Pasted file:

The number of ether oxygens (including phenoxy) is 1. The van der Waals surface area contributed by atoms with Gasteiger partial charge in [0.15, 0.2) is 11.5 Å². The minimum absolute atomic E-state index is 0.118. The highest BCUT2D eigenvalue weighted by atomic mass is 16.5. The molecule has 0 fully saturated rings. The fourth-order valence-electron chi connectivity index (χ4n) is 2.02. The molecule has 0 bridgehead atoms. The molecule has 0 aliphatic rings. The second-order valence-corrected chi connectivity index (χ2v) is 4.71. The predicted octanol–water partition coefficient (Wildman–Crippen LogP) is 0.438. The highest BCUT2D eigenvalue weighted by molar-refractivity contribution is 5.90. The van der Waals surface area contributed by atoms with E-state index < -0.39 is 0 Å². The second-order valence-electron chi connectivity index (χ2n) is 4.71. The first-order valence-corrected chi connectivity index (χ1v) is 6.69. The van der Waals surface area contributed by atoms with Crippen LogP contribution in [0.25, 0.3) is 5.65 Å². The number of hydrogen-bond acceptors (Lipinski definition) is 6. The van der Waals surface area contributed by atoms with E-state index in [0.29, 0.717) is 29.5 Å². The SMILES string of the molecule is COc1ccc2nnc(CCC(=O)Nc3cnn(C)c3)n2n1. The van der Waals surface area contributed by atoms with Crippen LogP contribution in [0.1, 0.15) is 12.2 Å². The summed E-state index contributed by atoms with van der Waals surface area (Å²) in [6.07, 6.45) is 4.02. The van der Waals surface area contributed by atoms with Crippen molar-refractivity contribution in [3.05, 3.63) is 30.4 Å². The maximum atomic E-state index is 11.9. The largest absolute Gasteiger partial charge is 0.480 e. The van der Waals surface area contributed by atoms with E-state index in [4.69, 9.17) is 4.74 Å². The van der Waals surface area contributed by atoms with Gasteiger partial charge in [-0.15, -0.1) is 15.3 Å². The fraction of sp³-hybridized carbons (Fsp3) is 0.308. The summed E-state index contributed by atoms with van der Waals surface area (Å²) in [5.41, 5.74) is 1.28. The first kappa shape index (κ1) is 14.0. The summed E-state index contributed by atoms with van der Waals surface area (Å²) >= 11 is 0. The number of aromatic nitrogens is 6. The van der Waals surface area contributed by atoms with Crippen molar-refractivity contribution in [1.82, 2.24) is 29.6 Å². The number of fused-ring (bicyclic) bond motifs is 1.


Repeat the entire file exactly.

The number of ether oxygens (including phenoxy) is 1. The van der Waals surface area contributed by atoms with Gasteiger partial charge in [0.15, 0.2) is 11.5 Å². The minimum absolute atomic E-state index is 0.118. The highest BCUT2D eigenvalue weighted by atomic mass is 16.5. The molecule has 0 fully saturated rings. The fourth-order valence-electron chi connectivity index (χ4n) is 2.02. The molecule has 0 bridgehead atoms. The molecule has 0 aliphatic rings. The second-order valence-corrected chi connectivity index (χ2v) is 4.71. The predicted octanol–water partition coefficient (Wildman–Crippen LogP) is 0.438. The highest BCUT2D eigenvalue weighted by molar-refractivity contribution is 5.90. The van der Waals surface area contributed by atoms with E-state index < -0.39 is 0 Å². The second-order valence-electron chi connectivity index (χ2n) is 4.71. The first-order valence-corrected chi connectivity index (χ1v) is 6.69. The van der Waals surface area contributed by atoms with Crippen LogP contribution in [0.25, 0.3) is 5.65 Å². The number of hydrogen-bond acceptors (Lipinski definition) is 6. The van der Waals surface area contributed by atoms with E-state index in [0.29, 0.717) is 29.5 Å². The SMILES string of the molecule is COc1ccc2nnc(CCC(=O)Nc3cnn(C)c3)n2n1. The van der Waals surface area contributed by atoms with Crippen LogP contribution in [0.1, 0.15) is 12.2 Å². The summed E-state index contributed by atoms with van der Waals surface area (Å²) in [6.07, 6.45) is 4.02. The van der Waals surface area contributed by atoms with Crippen molar-refractivity contribution in [3.05, 3.63) is 30.4 Å². The maximum atomic E-state index is 11.9. The largest absolute Gasteiger partial charge is 0.480 e. The van der Waals surface area contributed by atoms with E-state index in [4.69, 9.17) is 4.74 Å². The van der Waals surface area contributed by atoms with Gasteiger partial charge in [-0.15, -0.1) is 15.3 Å². The fraction of sp³-hybridized carbons (Fsp3) is 0.308. The summed E-state index contributed by atoms with van der Waals surface area (Å²) in [5.41, 5.74) is 1.28. The first kappa shape index (κ1) is 14.0. The summed E-state index contributed by atoms with van der Waals surface area (Å²) >= 11 is 0. The number of aromatic nitrogens is 6. The van der Waals surface area contributed by atoms with Crippen molar-refractivity contribution in [1.82, 2.24) is 29.6 Å². The number of fused-ring (bicyclic) bond motifs is 1.